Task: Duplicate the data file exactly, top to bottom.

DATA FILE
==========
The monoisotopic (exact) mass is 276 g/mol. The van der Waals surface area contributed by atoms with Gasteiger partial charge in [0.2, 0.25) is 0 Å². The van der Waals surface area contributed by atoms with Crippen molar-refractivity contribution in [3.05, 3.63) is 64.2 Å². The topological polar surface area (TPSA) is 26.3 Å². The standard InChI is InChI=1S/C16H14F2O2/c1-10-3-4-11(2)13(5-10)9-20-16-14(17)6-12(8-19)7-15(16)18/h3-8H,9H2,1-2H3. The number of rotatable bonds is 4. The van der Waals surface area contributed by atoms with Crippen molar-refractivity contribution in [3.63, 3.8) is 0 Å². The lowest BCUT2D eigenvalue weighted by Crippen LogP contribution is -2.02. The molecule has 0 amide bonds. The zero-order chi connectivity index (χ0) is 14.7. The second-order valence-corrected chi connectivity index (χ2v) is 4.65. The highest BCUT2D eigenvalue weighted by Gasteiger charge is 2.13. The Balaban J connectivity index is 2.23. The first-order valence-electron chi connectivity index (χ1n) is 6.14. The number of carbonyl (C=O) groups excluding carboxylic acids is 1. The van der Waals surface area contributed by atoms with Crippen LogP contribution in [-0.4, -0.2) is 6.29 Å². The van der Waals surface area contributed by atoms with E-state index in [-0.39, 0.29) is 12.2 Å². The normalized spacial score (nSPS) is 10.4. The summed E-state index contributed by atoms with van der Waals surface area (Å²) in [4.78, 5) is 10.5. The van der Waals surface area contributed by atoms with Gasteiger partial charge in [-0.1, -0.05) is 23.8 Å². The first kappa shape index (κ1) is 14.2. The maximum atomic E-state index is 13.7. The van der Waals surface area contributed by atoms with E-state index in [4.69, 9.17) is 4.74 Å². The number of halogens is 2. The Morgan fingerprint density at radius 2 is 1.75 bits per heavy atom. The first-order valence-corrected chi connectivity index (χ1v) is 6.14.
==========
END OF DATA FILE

The monoisotopic (exact) mass is 276 g/mol. The van der Waals surface area contributed by atoms with Gasteiger partial charge in [0.2, 0.25) is 0 Å². The van der Waals surface area contributed by atoms with Crippen molar-refractivity contribution in [3.05, 3.63) is 64.2 Å². The topological polar surface area (TPSA) is 26.3 Å². The standard InChI is InChI=1S/C16H14F2O2/c1-10-3-4-11(2)13(5-10)9-20-16-14(17)6-12(8-19)7-15(16)18/h3-8H,9H2,1-2H3. The number of rotatable bonds is 4. The van der Waals surface area contributed by atoms with Crippen molar-refractivity contribution in [3.63, 3.8) is 0 Å². The lowest BCUT2D eigenvalue weighted by Crippen LogP contribution is -2.02. The molecule has 0 amide bonds. The zero-order chi connectivity index (χ0) is 14.7. The second-order valence-corrected chi connectivity index (χ2v) is 4.65. The highest BCUT2D eigenvalue weighted by Gasteiger charge is 2.13. The Balaban J connectivity index is 2.23. The first-order valence-electron chi connectivity index (χ1n) is 6.14. The number of carbonyl (C=O) groups excluding carboxylic acids is 1. The van der Waals surface area contributed by atoms with Crippen LogP contribution in [-0.4, -0.2) is 6.29 Å². The van der Waals surface area contributed by atoms with E-state index in [-0.39, 0.29) is 12.2 Å². The normalized spacial score (nSPS) is 10.4. The summed E-state index contributed by atoms with van der Waals surface area (Å²) in [4.78, 5) is 10.5. The van der Waals surface area contributed by atoms with Gasteiger partial charge in [-0.1, -0.05) is 23.8 Å². The first kappa shape index (κ1) is 14.2. The maximum atomic E-state index is 13.7. The van der Waals surface area contributed by atoms with E-state index in [4.69, 9.17) is 4.74 Å². The number of halogens is 2. The Morgan fingerprint density at radius 2 is 1.75 bits per heavy atom. The first-order valence-corrected chi connectivity index (χ1v) is 6.14.